Unlike the sailors, the Royal Marines had a uniform, which was very similar to that worn by the Army. Before 1802, it consisted of a white-faced red coat with white trousers or breeches, black gaiters, a black stock and a black hat. After 1802, the jacket was faced with blue as befitted a Corps with a Royal title. White trousers were still issued for warmer climates (such as service in the Mediterranean or West Indies) but blue trousers were issued for service in colder climate (such as Marines aboard ships blockading Brest or serving in the Baltic).

Officers' gorgets and buttons changed from silver to gold and the stripe in the Sergeants' waist sashes was altered from white to blue.

The Royal Marines in Show the Colours[]

The fictional detachment of Marines aboard HMS Terpsichore are all from Chatham division. There are one officer, one Sergeant, two Corporals, three drummers and about 35 privates aboard. Played Marine characters include Captain Arthur Cartwright, Corporal George Thompson, the drummer Tom Oxley (though the other drummers are regularly-appearing NPCs) and Privates Cross Johnson, Nathan Allen, Tom Branning, James Gunn, and Terence Whyte.

Cross Johnson was recently demoted from Corporal to Private[1], and placed in Corporal Thompson's squad. So far, he has not yet been permanently replaced.

The complete list of Marines serving aboard HMS Terpsichore is as follows:

Lieutenant Sebastian Sewell

Sergeant Harry Quinn

Corporal: George Thompson

Drummers: Tom Oxley (Johnson's squad)

Tom Shepherd (Thompson's squad)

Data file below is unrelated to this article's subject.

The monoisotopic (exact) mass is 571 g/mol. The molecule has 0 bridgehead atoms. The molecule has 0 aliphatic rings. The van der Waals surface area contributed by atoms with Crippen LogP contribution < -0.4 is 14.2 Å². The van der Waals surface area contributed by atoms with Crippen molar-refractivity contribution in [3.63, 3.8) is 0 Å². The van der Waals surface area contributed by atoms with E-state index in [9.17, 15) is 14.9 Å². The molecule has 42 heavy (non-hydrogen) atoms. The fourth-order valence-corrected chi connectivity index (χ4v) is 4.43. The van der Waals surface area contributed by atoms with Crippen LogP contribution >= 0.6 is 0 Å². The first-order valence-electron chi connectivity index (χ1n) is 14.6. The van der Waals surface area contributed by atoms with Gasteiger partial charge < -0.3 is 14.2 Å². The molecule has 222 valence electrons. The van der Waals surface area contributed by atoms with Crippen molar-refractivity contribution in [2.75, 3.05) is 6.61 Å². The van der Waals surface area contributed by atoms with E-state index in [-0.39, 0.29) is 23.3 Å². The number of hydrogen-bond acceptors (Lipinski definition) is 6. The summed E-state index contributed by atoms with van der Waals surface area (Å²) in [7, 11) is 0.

Andrew Shepherd (Johnson's squad)


Nathan Allen (PC) (Thompson's squad)

William Beech (NPC) (Johnson's squad)

Tom Branning (PC) (Thompson's squad)

Tim Brewer (NPC) (Johnson's squad)

Charley Brice (NPC) (Thompson's squad)

Tom Combes (NPC) (Thompson's squad)

A Marine sharpshooter going aloft

James Dawkins (NPC) (Johnson's squad)

Bob Dickin (NPC) (Thompson's squad)

George Everett (NPC) (Johnson's squad)

Ned Grattan NPC) (Johnson's squad)

James Gunn (PC) (Thompson's squad)

Symon Higgins (NPC) Johnson's squad)

Joe Ingalls (NPC) (Johnson's squad)

Cross Johnson (PC) (Thompson's squad)

A party of Royal Marines ashore

Ronnie Joyse (NPC) (Johnson's squad)

Jem Keene (NPC) (Thompson's squad)

David Lakey (NPC) (Thompson's squad)

Artair MacTavish (NPC) (Thompson's squad)

Thomas 'Tam' McEwen (NPC) (Thompson's squad)

Christopher McIntyre (NPC) (Thompson's squad)

Bill Mallory (NPC) (Thompson's squad)

Marine sharpshooters in the fighting top of a ship

Peter Maple (NPC; Sewell's steward) (Johnson's squad)

Ben Morgan (PC) (Johnson's squad)

Will Reece (NPC) (Johnson's squad)

Finch 'Birdy' Robinson (NPC) (Thompson's squad)

Ned Simms (NPC) (Johnson's squad)

Richard Shriver (NPC) (Johnson's squad)

A Marine turning the ship's glass at the end of the watch

Luke Terelly (NPC) (Johnson's squad)

Jack Vining (NPC) (Thompson's squad)

Albert Ware (NPC) (Johnson's squad)

Terence Whyte (Thompson's squad)

Ben Willis (NPC) (Johnson's squad)

Kit Witchall (NPC) (Thompson's squad)